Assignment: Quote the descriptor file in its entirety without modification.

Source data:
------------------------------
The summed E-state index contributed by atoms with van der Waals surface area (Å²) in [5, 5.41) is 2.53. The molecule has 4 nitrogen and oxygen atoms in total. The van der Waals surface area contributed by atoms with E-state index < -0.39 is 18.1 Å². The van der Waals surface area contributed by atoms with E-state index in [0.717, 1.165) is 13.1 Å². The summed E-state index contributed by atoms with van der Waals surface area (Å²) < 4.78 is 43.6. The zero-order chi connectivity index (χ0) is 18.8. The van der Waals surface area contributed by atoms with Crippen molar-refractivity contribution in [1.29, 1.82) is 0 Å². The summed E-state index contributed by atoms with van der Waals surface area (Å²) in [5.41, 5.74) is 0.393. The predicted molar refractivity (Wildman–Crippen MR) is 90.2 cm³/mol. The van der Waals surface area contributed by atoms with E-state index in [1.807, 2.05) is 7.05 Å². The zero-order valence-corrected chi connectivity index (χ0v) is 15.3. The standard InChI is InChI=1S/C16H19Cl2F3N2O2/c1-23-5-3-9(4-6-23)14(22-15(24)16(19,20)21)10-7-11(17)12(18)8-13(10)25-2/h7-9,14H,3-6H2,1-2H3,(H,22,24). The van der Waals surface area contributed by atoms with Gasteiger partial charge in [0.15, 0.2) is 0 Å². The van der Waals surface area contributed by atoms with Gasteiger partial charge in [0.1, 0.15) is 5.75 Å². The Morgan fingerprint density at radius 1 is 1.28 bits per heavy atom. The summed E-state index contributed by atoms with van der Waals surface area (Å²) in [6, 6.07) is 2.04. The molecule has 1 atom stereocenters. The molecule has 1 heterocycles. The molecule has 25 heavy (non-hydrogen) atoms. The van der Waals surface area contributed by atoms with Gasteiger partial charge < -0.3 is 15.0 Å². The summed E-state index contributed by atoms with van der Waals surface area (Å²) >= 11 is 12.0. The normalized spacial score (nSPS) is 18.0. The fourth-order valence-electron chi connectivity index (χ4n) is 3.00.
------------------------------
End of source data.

The summed E-state index contributed by atoms with van der Waals surface area (Å²) in [5, 5.41) is 2.53. The molecule has 4 nitrogen and oxygen atoms in total. The van der Waals surface area contributed by atoms with E-state index < -0.39 is 18.1 Å². The van der Waals surface area contributed by atoms with E-state index in [0.717, 1.165) is 13.1 Å². The summed E-state index contributed by atoms with van der Waals surface area (Å²) < 4.78 is 43.6. The zero-order chi connectivity index (χ0) is 18.8. The van der Waals surface area contributed by atoms with Crippen molar-refractivity contribution in [1.29, 1.82) is 0 Å². The summed E-state index contributed by atoms with van der Waals surface area (Å²) in [5.41, 5.74) is 0.393. The predicted molar refractivity (Wildman–Crippen MR) is 90.2 cm³/mol. The van der Waals surface area contributed by atoms with E-state index in [1.807, 2.05) is 7.05 Å². The zero-order valence-corrected chi connectivity index (χ0v) is 15.3. The standard InChI is InChI=1S/C16H19Cl2F3N2O2/c1-23-5-3-9(4-6-23)14(22-15(24)16(19,20)21)10-7-11(17)12(18)8-13(10)25-2/h7-9,14H,3-6H2,1-2H3,(H,22,24). The van der Waals surface area contributed by atoms with Gasteiger partial charge in [0.15, 0.2) is 0 Å². The van der Waals surface area contributed by atoms with Gasteiger partial charge in [0.1, 0.15) is 5.75 Å². The Morgan fingerprint density at radius 1 is 1.28 bits per heavy atom. The summed E-state index contributed by atoms with van der Waals surface area (Å²) in [6, 6.07) is 2.04. The molecule has 1 atom stereocenters. The molecule has 1 heterocycles. The molecule has 25 heavy (non-hydrogen) atoms. The van der Waals surface area contributed by atoms with Gasteiger partial charge < -0.3 is 15.0 Å². The summed E-state index contributed by atoms with van der Waals surface area (Å²) >= 11 is 12.0. The normalized spacial score (nSPS) is 18.0. The fourth-order valence-electron chi connectivity index (χ4n) is 3.00.